Mevlana Museum

Mevlana Celaleddin Rumi was a Muslim religious order leader lived in 13th century in KonyaKonya  was the capital of Turkish tribe Selcuks. Selcuks ruled Anatolia that previously was a part of the Roman Empire. Therefore, Selcuks called Anatolia and their capital Konya  as Rum (Roman-Rome) that is why Mevlana is called Rumi. In the world, he is well known with this geographic title.

He explained his views according to sufi tradition of the time through poetry. He created extra ordinary lines. He totally wrote 150.000 lines full of love and theology.  He was not a poet to sit on a desk and write. He was uttering his words in a singing voice while dancing in religious way that is called sema that means whirling in English. Therefore his order is called whirling dervishes in English.

His poetry was not for art and his dancing was not for pleasure. He was in search of unity with God and he could do it just through ecstasy.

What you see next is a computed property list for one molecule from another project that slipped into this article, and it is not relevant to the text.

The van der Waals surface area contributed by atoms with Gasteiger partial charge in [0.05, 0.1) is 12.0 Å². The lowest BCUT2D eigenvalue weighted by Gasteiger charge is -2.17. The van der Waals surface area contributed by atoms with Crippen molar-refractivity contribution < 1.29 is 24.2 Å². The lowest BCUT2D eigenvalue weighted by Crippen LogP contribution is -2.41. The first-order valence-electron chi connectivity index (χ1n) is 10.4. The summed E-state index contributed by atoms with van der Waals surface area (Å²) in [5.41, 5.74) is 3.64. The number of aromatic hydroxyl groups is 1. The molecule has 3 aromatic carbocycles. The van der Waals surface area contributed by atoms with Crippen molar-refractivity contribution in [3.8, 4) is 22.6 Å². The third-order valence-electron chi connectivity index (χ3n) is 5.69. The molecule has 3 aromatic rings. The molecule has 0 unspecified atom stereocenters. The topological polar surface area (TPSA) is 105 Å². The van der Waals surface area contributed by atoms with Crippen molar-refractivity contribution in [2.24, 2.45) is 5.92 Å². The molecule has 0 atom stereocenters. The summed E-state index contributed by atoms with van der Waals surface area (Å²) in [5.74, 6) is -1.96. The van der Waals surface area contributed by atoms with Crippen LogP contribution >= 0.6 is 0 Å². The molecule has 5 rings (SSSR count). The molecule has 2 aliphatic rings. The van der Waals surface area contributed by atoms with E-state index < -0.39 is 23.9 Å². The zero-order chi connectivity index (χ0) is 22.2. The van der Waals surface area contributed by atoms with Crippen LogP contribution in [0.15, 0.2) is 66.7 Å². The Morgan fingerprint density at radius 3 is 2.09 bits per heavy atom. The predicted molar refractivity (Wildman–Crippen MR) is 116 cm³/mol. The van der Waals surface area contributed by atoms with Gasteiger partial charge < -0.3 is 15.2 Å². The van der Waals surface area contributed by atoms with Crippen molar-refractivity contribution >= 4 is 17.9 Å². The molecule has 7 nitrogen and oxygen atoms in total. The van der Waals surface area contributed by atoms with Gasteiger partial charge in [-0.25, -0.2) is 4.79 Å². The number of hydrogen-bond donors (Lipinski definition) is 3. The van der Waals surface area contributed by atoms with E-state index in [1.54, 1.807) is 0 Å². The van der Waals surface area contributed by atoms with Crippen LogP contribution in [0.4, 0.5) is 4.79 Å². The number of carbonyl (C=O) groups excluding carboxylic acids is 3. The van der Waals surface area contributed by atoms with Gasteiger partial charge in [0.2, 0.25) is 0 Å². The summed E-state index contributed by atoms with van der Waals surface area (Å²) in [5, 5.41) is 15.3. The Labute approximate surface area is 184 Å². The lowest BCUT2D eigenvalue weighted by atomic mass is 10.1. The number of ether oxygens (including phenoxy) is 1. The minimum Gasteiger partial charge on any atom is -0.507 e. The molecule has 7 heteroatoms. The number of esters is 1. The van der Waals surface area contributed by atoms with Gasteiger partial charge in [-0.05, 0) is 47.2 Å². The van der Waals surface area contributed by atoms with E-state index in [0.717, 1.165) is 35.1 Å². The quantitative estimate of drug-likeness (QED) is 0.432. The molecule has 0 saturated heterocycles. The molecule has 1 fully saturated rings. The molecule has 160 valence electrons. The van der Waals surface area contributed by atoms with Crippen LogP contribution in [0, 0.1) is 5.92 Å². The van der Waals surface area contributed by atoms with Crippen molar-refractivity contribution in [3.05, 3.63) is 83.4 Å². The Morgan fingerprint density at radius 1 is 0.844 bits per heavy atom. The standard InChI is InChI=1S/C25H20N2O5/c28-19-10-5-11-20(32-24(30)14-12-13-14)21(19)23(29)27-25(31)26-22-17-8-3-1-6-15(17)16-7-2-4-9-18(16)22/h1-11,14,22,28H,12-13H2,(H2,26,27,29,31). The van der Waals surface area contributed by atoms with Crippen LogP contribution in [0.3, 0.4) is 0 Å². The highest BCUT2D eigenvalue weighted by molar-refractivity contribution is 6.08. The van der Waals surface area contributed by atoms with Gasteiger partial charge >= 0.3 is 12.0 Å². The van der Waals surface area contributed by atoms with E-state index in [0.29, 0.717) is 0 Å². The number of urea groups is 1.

He had different understanding of God than general Muslim belief. According to him, God is not just creator of the world and universe but the universe, world and everything and everybody altogether is one that is God. He called his belief “religion of love” and followers “the lovers of God.” Simply because of this he had his actual title as Mevlana: God of lovers.

The Mevlana Museum in Konya  has a unique collection of oil lamps, ceremonial vessels, ceremonial vestment, calligraphy art panels, praying rugs, religious music instruments, miniature books, pen boxes, Korans, above all 9th century Korans and 13th century poetry books of Rumi.

Tombs of Rumi, his father and early followers are in the museum building and over the tomb of Rumi and his father there is a beautiful fluted dome with green tiles. It is the symbol of this order and Konya .

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